The results presented in Fig. 13 focussed on the impact of the number of cache states through its ties to the relevant blocks R. The number of accesses m in each benchmark is fixed. We evaluate the impact of m on the complexity of the analysis in Fig. 14. It presents the runtime of the analysis of a repeated sequence of n accesses while assuming the same 16way cache as in our previous experiments. The number of blocks in the repeated sequence n, the number of relevant blocks R and the cache associativity N impact the possible number of cache states S and therefore the initial growth of the runtime. Once the set of cache states to consider stabilises, the runtime for the different configurations follows a similar \(m\times \textit{log}(m)\) growth curve.
We defined a simple algorithm to split a program into consecutive SESE with at least M nonguaranteed hits on their longest path (Sect. 6.4.2). Segments are analysed independently assuming an empty input cache, and the resulting pWCET convolved to compute that of the full program. This approach effectively reduces the set of cache states on region boundaries to the empty state, a safe overapproximation as defined in Sect. 4.5. The resulting analysis runtime for the largest benchmarks is presented in Fig. 15 assuming a segment size M of 1000 misses.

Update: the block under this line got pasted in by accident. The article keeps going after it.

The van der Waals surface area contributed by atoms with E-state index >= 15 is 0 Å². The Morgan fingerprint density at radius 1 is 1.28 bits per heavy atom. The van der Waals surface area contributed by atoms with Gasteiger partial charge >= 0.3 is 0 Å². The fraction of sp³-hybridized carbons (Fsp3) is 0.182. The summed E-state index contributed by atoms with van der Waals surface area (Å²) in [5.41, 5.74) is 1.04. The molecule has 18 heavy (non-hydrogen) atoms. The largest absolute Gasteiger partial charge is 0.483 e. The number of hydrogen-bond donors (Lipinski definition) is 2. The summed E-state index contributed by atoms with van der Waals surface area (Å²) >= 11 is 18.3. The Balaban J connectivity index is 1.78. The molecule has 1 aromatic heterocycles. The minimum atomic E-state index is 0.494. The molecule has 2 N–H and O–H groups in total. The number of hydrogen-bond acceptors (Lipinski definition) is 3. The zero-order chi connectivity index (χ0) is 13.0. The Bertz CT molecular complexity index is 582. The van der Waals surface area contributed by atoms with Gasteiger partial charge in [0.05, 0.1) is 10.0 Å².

Program partitioning reduces the runtime of our method over the analysis of the program as a single segment (see Fig. 13). As the analysis is applied to samesized regions in all cases, the runtime of all benchmarks follow a similar growth with the number of relevant blocks. The remaining differences in runtime come from several factors. First, the length of the program impacts the complexity of the final convolution operation of the pWCET of each segment. Second, the consecutive segments on a multipath program may hold more than M misses. Splits can only occur on a restricted set of vertices, namely those which postdominate the entry of the CFG. Further, as shown in Fig. 14, misses and the working set of each segment impact the number of cache states kept during analysis. Finally, flow complexity also increases analysis time as more paths need to be considered in a single segment.